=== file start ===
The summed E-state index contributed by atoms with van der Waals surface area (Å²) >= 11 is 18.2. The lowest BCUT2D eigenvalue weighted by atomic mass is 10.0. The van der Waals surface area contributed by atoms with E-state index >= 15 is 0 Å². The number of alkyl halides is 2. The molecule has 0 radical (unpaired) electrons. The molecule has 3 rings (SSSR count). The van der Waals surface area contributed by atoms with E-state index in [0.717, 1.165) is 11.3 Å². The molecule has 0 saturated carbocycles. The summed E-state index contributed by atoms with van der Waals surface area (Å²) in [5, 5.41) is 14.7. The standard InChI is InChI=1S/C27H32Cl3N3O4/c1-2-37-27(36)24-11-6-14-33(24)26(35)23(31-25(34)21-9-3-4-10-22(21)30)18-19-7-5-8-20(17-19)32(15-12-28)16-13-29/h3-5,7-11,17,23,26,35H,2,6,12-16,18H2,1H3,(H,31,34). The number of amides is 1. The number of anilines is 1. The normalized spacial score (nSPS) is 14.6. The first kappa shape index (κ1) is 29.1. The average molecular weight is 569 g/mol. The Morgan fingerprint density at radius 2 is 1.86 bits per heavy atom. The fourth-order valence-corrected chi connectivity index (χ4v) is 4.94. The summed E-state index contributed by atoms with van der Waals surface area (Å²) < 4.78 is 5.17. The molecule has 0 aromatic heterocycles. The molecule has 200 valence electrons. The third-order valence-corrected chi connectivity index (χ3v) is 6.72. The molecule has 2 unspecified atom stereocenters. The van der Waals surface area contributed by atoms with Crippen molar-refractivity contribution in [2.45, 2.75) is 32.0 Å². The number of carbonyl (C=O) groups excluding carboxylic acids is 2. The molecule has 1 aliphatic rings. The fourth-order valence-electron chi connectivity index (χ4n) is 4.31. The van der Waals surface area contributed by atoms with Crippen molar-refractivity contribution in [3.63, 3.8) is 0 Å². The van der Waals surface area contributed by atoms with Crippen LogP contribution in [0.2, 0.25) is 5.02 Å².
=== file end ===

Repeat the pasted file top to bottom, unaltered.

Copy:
The summed E-state index contributed by atoms with van der Waals surface area (Å²) >= 11 is 18.2. The lowest BCUT2D eigenvalue weighted by atomic mass is 10.0. The van der Waals surface area contributed by atoms with E-state index >= 15 is 0 Å². The number of alkyl halides is 2. The molecule has 0 radical (unpaired) electrons. The molecule has 3 rings (SSSR count). The van der Waals surface area contributed by atoms with E-state index in [0.717, 1.165) is 11.3 Å². The molecule has 0 saturated carbocycles. The summed E-state index contributed by atoms with van der Waals surface area (Å²) in [5, 5.41) is 14.7. The standard InChI is InChI=1S/C27H32Cl3N3O4/c1-2-37-27(36)24-11-6-14-33(24)26(35)23(31-25(34)21-9-3-4-10-22(21)30)18-19-7-5-8-20(17-19)32(15-12-28)16-13-29/h3-5,7-11,17,23,26,35H,2,6,12-16,18H2,1H3,(H,31,34). The number of amides is 1. The number of anilines is 1. The normalized spacial score (nSPS) is 14.6. The first kappa shape index (κ1) is 29.1. The average molecular weight is 569 g/mol. The Morgan fingerprint density at radius 2 is 1.86 bits per heavy atom. The fourth-order valence-corrected chi connectivity index (χ4v) is 4.94. The summed E-state index contributed by atoms with van der Waals surface area (Å²) < 4.78 is 5.17. The molecule has 0 aromatic heterocycles. The molecule has 200 valence electrons. The third-order valence-corrected chi connectivity index (χ3v) is 6.72. The molecule has 2 unspecified atom stereocenters. The van der Waals surface area contributed by atoms with Crippen molar-refractivity contribution in [2.45, 2.75) is 32.0 Å². The number of carbonyl (C=O) groups excluding carboxylic acids is 2. The molecule has 1 aliphatic rings. The fourth-order valence-electron chi connectivity index (χ4n) is 4.31. The van der Waals surface area contributed by atoms with Crippen molar-refractivity contribution in [3.63, 3.8) is 0 Å². The van der Waals surface area contributed by atoms with Crippen LogP contribution in [0.2, 0.25) is 5.02 Å².